I wish I could help you with more than just sympathy and understanding. I personally fought the same fight for myself with a different company many years ago…and now I know that when my 16 year old teen needs it, I can only provide what I have been able to get out of my insurance company…I watch like a hawk to make sure she does not take a nose-dive.

  31. Comment by Ross | 07.23.2012 | 3:07 pm

    I de-privatized my twitter account to ensure they would see my messages. I wish I could do more to help, but snarky tweets will have to suffice for now.

  32. Comment by Cat_Rancher | 07.23.2012 | 3:12 pm

    I am so sorry. This is a terrible thing on so many levels. Depression is emotional cancer. As the mother of an autistic son, I understand the helplessness and sometimes rage watching your child go through something you can’t really help with and having people tell you he doesn’t really need what you know beyond a shadow of a doubt he needs. As others much better at this than I have said, go to your broker. Would the program itself work with you? When my dad, a small farmer with no insurance other than VA benefits, was sick; the hospital (with a little help from a pro bono lawyer ;) ) really worked with him on costs and a plan. Let the Fatty nation rise up- we’ve worked for cancer, camps, bikes for Africa, weight loss, and pie awareness; surely we can take on part of this battle, too. We are with you, just as you have been with all of us. Take care, because we care.

  33. Comment by robanjo | 07.23.2012 | 3:19 pm

    So sorry for their rectal cranial disorder. My thoughts and prayers are with you and the fair lad.

  34. Comment by Skye | 07.23.2012 | 3:19 pm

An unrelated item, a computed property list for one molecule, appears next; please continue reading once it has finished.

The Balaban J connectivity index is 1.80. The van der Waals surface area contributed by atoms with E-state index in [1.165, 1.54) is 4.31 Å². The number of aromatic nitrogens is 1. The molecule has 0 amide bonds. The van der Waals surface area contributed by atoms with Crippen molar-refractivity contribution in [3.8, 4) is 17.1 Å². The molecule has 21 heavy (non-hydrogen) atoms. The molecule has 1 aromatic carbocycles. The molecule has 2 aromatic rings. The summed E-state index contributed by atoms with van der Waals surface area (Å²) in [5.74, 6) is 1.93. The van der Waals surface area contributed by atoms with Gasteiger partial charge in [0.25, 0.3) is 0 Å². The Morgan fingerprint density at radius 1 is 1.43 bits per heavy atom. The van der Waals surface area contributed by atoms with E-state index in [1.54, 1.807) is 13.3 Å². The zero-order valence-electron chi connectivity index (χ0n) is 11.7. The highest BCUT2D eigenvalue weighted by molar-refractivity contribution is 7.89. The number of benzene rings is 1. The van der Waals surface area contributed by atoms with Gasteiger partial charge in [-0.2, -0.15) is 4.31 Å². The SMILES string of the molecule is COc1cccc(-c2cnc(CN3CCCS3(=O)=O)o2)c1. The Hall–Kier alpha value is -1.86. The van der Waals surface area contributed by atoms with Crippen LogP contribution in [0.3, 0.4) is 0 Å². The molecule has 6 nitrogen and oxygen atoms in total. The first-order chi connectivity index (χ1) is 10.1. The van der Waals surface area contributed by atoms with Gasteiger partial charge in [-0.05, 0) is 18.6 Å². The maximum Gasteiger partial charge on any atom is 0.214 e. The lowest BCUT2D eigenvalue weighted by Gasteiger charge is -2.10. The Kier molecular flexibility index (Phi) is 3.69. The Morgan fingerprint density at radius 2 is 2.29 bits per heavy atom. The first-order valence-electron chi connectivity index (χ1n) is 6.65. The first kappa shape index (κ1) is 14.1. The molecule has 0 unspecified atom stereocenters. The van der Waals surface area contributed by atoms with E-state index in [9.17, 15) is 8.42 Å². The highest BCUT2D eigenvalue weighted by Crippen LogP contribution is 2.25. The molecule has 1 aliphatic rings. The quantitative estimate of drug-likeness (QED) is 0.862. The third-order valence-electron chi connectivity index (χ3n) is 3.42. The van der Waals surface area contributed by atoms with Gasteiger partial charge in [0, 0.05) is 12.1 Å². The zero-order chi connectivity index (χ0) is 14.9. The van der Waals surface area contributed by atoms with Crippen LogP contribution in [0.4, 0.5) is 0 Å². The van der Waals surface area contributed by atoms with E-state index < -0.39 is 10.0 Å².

When I rule the world, I’ll save us all from insurance that doesn’t help much (and a bunch of other stuff too), but until then…

    I try to remind myself that I’m happy to have any insurance now instead of none, but some days its hard to believe myself. I’m diabetic and get to fight for something stupid every year (stupid to have to fight for, not stupid to have), and I’m sorry I don’t have anything more useful to offer besides hang in there, sometimes things change.

  35. Comment by Jim B | 07.23.2012 | 3:23 pm

    My wife suffers from depression and she has often said that someone needs to invent a new word for it. Everybody has been depressed about a break up, or a lost job, the kind of thing you get over in a few weeks or months. But clinical depression is more than just the blues that won’t go away. People who haven’t experienced it or its consequences think that the sufferers of clinical depression just need to buck up, but they have no idea what they are talking about.

    Good luck Eldon & son. If you have a fundraiser I’m sure your readership will step up, even if the plan is to take the money and tow an airplane banner past Cigna headquarters with a rich epithet.

  36. Comment by Jerry | 07.23.2012 | 3:28 pm

    Posted to my facebook wall and to Twitter with #helpFatty tag. Maybe we can get that trending and get some unwanted attention on Cigna

  37. Comment by Clair | 07.23.2012 | 3:28 pm

    My battle with depression in the 15 months since my mom died has been fraught with insurance fights. I can’t imagine going through that with a child. Good luck!

  38. Comment by Jerry | 07.23.2012 | 3:30 pm

    And onto Cigna’s FB wall

  39. Comment by BJG | 07.23.2012 | 3:33 pm

    If you haven’t already, file a complaint with the UT insurance commissioner

  40. Comment by Sharon G | 07.23.2012 | 3:35 pm

    I’m so sorry to hear about this- it’s shameful. Depression runs in my family and in my husband’s family and I have seen how crippling it can be. My husband suffered from severe depression in the years after he had cancer- it didn’t require the level of care your son needs but it wasn’t easy to find the right solution.